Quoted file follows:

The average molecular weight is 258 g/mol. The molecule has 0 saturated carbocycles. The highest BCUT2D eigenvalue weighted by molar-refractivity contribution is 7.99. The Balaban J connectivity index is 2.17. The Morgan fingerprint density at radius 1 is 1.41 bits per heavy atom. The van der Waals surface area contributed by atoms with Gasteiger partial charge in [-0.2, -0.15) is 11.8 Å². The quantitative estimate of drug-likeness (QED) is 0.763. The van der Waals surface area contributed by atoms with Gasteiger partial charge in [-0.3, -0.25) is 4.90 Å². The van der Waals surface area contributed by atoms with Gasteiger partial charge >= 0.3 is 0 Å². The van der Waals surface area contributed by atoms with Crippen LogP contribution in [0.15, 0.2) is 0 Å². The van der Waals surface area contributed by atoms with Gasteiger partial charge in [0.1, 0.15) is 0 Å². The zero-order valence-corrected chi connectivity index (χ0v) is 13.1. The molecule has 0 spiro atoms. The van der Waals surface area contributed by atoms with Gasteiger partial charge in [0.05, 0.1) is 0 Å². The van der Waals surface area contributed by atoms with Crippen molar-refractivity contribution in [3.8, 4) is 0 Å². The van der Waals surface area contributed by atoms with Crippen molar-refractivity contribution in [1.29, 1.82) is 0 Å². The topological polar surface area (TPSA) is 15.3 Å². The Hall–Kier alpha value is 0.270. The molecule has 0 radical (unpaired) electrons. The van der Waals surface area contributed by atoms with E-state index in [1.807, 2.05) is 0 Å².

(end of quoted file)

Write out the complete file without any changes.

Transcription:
The average molecular weight is 258 g/mol. The molecule has 0 saturated carbocycles. The highest BCUT2D eigenvalue weighted by molar-refractivity contribution is 7.99. The Balaban J connectivity index is 2.17. The Morgan fingerprint density at radius 1 is 1.41 bits per heavy atom. The van der Waals surface area contributed by atoms with Gasteiger partial charge in [-0.2, -0.15) is 11.8 Å². The quantitative estimate of drug-likeness (QED) is 0.763. The van der Waals surface area contributed by atoms with Gasteiger partial charge in [-0.3, -0.25) is 4.90 Å². The van der Waals surface area contributed by atoms with Gasteiger partial charge >= 0.3 is 0 Å². The van der Waals surface area contributed by atoms with Crippen LogP contribution in [0.15, 0.2) is 0 Å². The van der Waals surface area contributed by atoms with Gasteiger partial charge in [0.1, 0.15) is 0 Å². The zero-order valence-corrected chi connectivity index (χ0v) is 13.1. The molecule has 0 spiro atoms. The van der Waals surface area contributed by atoms with Gasteiger partial charge in [0.05, 0.1) is 0 Å². The van der Waals surface area contributed by atoms with Crippen molar-refractivity contribution in [3.8, 4) is 0 Å². The van der Waals surface area contributed by atoms with Crippen molar-refractivity contribution in [1.29, 1.82) is 0 Å². The topological polar surface area (TPSA) is 15.3 Å². The Hall–Kier alpha value is 0.270. The molecule has 0 radical (unpaired) electrons. The van der Waals surface area contributed by atoms with E-state index in [1.807, 2.05) is 0 Å².